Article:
JOHOR BARU: The Government will not be seeking any foreign assistance to detect the source of the chemical pollution in Pasir Gudang, says Yeo Bee Yin.
"We are now carrying out checks at 85 schools on Monday (July 1) within a 13km radius to find out what is happening, said the Energy, Science, Technology, Environment and Climate Change Minister.
"This latest incident is not similar to the Sungai Kim Kim incident.
"So far, the schools affected and the victims have no geographical correlation. We hope the checks at the schools today will give us an indication what is causing this," she said during a media conference here on Monday.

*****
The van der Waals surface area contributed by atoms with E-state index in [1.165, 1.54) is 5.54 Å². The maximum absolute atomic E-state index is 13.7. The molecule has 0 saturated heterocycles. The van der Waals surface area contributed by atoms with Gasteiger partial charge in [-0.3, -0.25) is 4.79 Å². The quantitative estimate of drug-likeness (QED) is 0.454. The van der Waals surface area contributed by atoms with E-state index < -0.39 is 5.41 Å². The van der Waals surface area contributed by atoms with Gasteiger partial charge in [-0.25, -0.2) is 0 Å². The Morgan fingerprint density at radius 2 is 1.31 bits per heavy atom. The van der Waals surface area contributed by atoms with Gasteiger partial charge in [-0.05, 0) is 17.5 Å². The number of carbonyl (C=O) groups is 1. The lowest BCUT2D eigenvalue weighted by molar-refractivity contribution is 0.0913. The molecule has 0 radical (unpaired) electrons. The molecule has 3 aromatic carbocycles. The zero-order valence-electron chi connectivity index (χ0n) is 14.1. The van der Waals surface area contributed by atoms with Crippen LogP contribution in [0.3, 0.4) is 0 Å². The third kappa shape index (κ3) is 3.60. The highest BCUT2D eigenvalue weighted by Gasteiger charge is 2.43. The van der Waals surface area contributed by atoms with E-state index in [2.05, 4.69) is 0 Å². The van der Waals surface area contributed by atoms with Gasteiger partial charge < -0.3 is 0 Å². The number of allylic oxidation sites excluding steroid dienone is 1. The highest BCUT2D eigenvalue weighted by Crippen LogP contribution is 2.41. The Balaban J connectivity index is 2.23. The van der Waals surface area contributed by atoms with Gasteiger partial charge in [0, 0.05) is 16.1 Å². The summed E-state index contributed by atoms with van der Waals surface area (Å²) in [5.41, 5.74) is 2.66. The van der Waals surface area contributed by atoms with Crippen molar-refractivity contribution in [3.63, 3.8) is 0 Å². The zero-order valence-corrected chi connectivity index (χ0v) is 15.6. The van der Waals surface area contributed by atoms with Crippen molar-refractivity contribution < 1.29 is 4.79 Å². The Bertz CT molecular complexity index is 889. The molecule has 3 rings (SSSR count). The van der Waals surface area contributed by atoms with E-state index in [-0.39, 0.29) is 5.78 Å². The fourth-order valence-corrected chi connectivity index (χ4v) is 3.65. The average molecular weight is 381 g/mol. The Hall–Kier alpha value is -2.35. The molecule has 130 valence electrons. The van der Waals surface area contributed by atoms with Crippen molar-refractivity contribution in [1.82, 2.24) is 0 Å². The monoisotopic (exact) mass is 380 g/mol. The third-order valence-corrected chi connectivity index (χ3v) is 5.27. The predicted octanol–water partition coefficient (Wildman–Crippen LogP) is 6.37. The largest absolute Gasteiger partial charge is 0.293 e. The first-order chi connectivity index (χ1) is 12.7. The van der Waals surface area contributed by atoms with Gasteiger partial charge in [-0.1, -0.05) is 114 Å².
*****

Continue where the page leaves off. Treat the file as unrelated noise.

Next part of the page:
The Malaysia Nature Society had earlier urged the Government to seek foreign help if it failed to locate the source of the chemical pollution affecting Pasir Gudang residents.
Its vice-president Vincent Chow said the latest round of schoolchildren suffering breathing difficulties could be due to pollution detectors or sensors that were not up to the task.
"Maybe we are using old or obsolete equipment. How can we announce that the air is good and schools can reopen, but then many children fall ill the next day?
"Something is really wrong with our standard operating procedure or detection methods," he said, adding that urgent action was needed before someone got seriously hurt.
Meanwhile, state health, culture and heritage committee chairman Mohd Khuzzan Abu Bakar said that on Sunday (June 30), a total of 270 students and three teachers from 27 schools experienced breathing difficulties and vomiting.
"After we let them rest, a total of 101 of those children were sent to nearby government clinics for checks and only 10 were sent to the hospital for further treatment," he added.